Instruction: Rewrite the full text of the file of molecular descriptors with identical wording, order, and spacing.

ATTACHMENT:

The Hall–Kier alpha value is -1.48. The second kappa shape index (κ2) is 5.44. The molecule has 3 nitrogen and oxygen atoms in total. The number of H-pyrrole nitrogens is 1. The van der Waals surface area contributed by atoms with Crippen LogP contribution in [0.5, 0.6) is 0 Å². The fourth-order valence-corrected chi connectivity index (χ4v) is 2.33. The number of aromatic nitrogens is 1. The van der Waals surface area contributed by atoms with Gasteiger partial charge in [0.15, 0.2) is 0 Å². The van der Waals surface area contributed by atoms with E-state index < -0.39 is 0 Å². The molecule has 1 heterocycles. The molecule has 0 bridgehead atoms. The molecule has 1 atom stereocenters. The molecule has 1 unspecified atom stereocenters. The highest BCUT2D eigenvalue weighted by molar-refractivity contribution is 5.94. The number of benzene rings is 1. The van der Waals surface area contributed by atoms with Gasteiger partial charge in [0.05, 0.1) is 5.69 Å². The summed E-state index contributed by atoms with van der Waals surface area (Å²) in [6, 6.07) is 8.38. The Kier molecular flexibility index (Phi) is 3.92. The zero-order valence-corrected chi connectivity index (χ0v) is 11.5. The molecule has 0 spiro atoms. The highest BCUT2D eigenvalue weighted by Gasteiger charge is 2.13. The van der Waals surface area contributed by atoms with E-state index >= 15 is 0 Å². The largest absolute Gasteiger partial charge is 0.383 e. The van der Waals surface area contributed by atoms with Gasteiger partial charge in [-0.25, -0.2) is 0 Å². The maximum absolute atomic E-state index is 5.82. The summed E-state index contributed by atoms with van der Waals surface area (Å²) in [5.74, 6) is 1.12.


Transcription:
The Hall–Kier alpha value is -1.48. The second kappa shape index (κ2) is 5.44. The molecule has 3 nitrogen and oxygen atoms in total. The number of H-pyrrole nitrogens is 1. The van der Waals surface area contributed by atoms with Crippen LogP contribution in [0.5, 0.6) is 0 Å². The fourth-order valence-corrected chi connectivity index (χ4v) is 2.33. The number of aromatic nitrogens is 1. The van der Waals surface area contributed by atoms with Gasteiger partial charge in [0.15, 0.2) is 0 Å². The van der Waals surface area contributed by atoms with E-state index < -0.39 is 0 Å². The molecule has 1 heterocycles. The molecule has 0 bridgehead atoms. The molecule has 1 atom stereocenters. The molecule has 1 unspecified atom stereocenters. The highest BCUT2D eigenvalue weighted by molar-refractivity contribution is 5.94. The number of benzene rings is 1. The van der Waals surface area contributed by atoms with Gasteiger partial charge in [0.05, 0.1) is 5.69 Å². The summed E-state index contributed by atoms with van der Waals surface area (Å²) in [6, 6.07) is 8.38. The Kier molecular flexibility index (Phi) is 3.92. The zero-order valence-corrected chi connectivity index (χ0v) is 11.5. The molecule has 0 spiro atoms. The highest BCUT2D eigenvalue weighted by Gasteiger charge is 2.13. The van der Waals surface area contributed by atoms with E-state index >= 15 is 0 Å². The largest absolute Gasteiger partial charge is 0.383 e. The van der Waals surface area contributed by atoms with Gasteiger partial charge in [-0.25, -0.2) is 0 Å². The maximum absolute atomic E-state index is 5.82. The summed E-state index contributed by atoms with van der Waals surface area (Å²) in [5.74, 6) is 1.12.